08 March 2012, Sweetcrude, ABUJA – A new audit carried out by the Nigeria Extractive Industries Transparency Initiative (NEITI) on the country’s oil sector has uncovered financial irregularities involving billions of dollars (trillions of naira) in missing cash and unaccounted for oil production.
The audit covers the period 2006 to 2008 and has been presented to the government since the end of January.
The findings, reported by Reuters, reveals alarming payment discrepancies, including a shortfall of $540 million from $1.675 billion in signature bonuses paid by oil companies on the award of field licences.
Also, state-owned Nigerian National Petroleum Corporation (NNPC) is reported to have received $3.789 billion in dividends from the Nigerian Liquefied Natural Gas (NLNG) project over the period, but, there is no record of these monies ever being paid into federal accounts.
Besides, the audit shows there is 3.1 million barrels of oil output missing from NNPC’s declarations about its joint ventures, compared with figures released by its international partners.
There are no exact figures of Nigeria’s crude oil production, but the government estimates production at between 2 million and 2.6 million barrels per day.
“Right now, no one can tell you exactly how much of our crude is extracted from our soil,” Orji Ogbonnaya Orji, a member of the board of directors of NEITI, told Reuters. “We depend on records from the oil companies. That clearly has to change.”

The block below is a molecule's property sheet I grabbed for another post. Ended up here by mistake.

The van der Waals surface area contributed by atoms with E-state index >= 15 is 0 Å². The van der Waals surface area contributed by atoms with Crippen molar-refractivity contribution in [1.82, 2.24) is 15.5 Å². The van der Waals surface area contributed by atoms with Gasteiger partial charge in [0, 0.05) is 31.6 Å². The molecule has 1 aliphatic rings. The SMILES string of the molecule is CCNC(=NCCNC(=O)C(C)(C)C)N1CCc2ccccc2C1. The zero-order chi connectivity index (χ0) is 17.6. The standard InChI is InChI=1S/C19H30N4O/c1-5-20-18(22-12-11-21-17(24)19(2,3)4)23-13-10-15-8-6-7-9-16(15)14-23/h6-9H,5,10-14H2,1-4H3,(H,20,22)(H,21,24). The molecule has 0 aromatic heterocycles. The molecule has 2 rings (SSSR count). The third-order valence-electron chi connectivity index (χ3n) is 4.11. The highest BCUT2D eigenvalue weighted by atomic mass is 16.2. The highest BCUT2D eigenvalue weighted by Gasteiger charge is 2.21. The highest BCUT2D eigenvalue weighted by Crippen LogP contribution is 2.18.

An NNPC spokesman did not respond to requests for comment to elaborate on the alleged irregularities found in the audit.
NNPC’s managing director, Austin Oniwon, was recently reported as saying that claims of corruption at the corporation were exaggerated, stating that it was “in the imagination of some people”.
The audit further stated that foreign companies had underpaid petroleum profit tax by more than $1 billion and recommended a review of the tax returns of US giants ExxonMobil and Chevron.
A Chevron spokesman said the company “complies with all laws and regulations in the locations where we operate”, adding “as a matter of long-standing policy, Chevron does not release specific financial details”.
ExxonMobil officials were not immediately available to comment.
An earlier audit carried out by international accounting firm, KPMG, was submitted to Nigeria’s Petroleum Ministry more than a year ago but has still not been published and no action has apparently been taken on it.
However, a copy obtained by Reuters reveals that NNPC invoices for domestic crude in US dollars but pays the government in naira and that “exchange rates used by NNPC were lower than (those) … published by the CBN (central bank)”, causing a loss of 86.2 billion naira ($550 million) to the treasury from 2007 to 2009.
KPMG also said fuel subsidy claims were based on unverified declarations of fuel imported or refined rather than actual retail sales at pump stations.
“Some of the issues that were revealed were shocking,” the head of the House of Representatives’ fuel subsidy probe, Farouk Lawan, said.
He added government officials had understated NNPC payments by billions of naira. Daily consumption of petrol is 35 million litres, yet importers were being paid for 59 million litres a day.
President Goodluck Jonathan has since pledged to clean up the oil sector after widespread public protests in January triggered by the removal of state subsidies on petroleum products that led to a hike in gasoline prices, but also fuelled by perceived corruption in the oil sector.
Petroleum Resources Minister, Diezani Allison-Madueke, announced the same month that two accounting firms had been hired to audit the oil industry.
At a recent industry conference, where she spoke on corruption in the industry, she said the government was still mindful of the challenges within the sector.
Citing “financial leakages and other deep-rooted inefficiencies”, she said there was need for change.